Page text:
23 Energy Tips for 2023
In the blink of an eye, 2022 has come and gone. With the new year upon us, it’s time to start thinking about New Year’s Resolutions for 2023. Have you been thinking about approaching energy efficiency and sustainability from a new angle? Add one or two of these resolutions to your own list this year!
- Make One Change: Sustainability and energy efficiency is a lifestyle, and with each new habit, it takes small, incremental changes to really stick. For 2023, pick one area of your life in which you can be more energy efficient. Whether it be taking shorter showers or eating vegetarian/vegan once a week, pick something that feels approachable and work your way up to your goal instead of launching directly into it.
- It’s All About Layers: It’s the first advice given when dealing with the seasons, but it’s a classic for a reason. Always layer according to the season: add more layers in the colder months and dress accordingly for the warmer months.
- Air-Dry Clothes: An age-old technique for drying clothes, try a hanging clothes rack to air dry clothes instead of spending energy to dry them in the dryer. Drying clothes in the sun can also kill germs with UV rays, as well as giving them a unique sunshine scent.
- Switch to Public Transportation When Possible: Depending on your city’s public transportation infrastructure, there could be a variety of options for moving around your area. Public transportation can be especially helpful when you don’t want to deal with finding parking or paying outrageous gas prices.
- Car Energy: When mapping your journey, opt for the most fuel efficient routes. When driving, try to keep your car at relatively the same speed. This can be especially challenging in high traffic areas like DC, but is a good habit to build whenever possible. When navigating the many traffic jams of the city, try driving at a slower pace overall to avoid frequent breaking.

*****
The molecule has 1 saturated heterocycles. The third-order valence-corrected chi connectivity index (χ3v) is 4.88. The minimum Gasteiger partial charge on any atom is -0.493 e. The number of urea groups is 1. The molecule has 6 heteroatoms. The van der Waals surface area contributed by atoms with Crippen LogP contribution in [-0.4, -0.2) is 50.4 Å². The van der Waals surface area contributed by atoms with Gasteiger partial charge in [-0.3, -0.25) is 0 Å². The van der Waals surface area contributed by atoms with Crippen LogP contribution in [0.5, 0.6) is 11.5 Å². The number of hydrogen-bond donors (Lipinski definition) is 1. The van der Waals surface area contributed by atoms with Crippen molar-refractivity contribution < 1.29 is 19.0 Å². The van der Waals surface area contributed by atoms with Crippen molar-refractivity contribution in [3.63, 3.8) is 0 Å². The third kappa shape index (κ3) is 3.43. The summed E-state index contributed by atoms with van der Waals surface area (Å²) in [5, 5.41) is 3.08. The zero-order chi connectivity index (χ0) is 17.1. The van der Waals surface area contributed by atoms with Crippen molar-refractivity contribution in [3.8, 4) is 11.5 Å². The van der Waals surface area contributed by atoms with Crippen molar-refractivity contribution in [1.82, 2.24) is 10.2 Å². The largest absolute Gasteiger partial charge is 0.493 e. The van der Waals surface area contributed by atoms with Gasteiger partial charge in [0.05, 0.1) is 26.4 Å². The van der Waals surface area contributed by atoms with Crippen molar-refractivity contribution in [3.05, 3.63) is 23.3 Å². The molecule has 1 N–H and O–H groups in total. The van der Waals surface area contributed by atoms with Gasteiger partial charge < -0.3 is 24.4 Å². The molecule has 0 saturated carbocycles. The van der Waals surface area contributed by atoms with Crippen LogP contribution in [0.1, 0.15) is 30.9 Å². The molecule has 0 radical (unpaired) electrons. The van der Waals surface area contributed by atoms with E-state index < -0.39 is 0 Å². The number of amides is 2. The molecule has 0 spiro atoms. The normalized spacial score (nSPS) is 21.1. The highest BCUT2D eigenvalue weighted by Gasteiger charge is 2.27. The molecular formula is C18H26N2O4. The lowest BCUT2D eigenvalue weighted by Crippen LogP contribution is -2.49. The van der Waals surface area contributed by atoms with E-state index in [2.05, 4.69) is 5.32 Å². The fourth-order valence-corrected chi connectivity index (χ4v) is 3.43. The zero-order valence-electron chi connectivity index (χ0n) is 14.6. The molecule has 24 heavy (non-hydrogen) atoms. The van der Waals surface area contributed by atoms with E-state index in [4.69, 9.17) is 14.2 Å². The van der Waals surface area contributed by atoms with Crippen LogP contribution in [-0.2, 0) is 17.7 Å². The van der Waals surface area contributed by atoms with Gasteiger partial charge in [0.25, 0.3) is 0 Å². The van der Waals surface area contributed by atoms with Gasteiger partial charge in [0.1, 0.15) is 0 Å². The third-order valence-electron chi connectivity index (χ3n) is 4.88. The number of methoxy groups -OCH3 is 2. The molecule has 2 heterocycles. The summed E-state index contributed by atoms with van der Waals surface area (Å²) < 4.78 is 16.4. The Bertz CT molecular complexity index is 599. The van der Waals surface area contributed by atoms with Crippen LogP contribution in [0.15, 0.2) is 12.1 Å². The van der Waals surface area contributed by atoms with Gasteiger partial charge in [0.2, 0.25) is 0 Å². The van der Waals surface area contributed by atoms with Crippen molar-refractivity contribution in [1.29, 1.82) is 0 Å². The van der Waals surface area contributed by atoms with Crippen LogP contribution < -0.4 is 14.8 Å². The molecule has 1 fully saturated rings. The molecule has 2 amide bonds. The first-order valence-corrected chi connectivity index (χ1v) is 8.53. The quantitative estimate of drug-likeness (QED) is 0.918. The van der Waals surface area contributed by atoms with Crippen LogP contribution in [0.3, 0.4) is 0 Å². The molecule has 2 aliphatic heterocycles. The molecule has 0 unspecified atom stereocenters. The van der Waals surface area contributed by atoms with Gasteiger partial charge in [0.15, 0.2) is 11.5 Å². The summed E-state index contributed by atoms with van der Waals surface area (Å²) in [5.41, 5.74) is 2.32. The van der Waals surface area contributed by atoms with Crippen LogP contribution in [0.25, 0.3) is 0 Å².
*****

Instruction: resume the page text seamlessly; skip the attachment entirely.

- Switch to LED: Switching from incandescent to LED bulbs can make a noticeable difference on your bills. Incandescent bulbs use a lot of watts and feel hot to the touch whereas LEDs use a fraction of the same wattage and stay cooler longer. LED lights come in every shape and size with warm and cold light options to meet your needs.
- Turn Off Lights: Lights can be a constant drain on your electricity and bumping up your electric bill each month. Turn off the lights you’re not using and turn off lights in rooms you’re not in.
- Exorcize Ghost Energy: Did you know that every appliance plugged into electricity is still drawing in electricity, even when it’s off? Also known as Vampire Power or Phantom Loads, Ghost Energy describes the small amount of energy that is constantly being drawn for appliances left plugged in. For appliances that don’t require a constant supply of power, unplugging can have a noticeable effect. It seems minimal to unplug an appliance after use, but add the combined ghost energy from your toaster, kettle, air fryer, lamps, reading light, phone charger, laptop charger, etc and the energy cost adds up.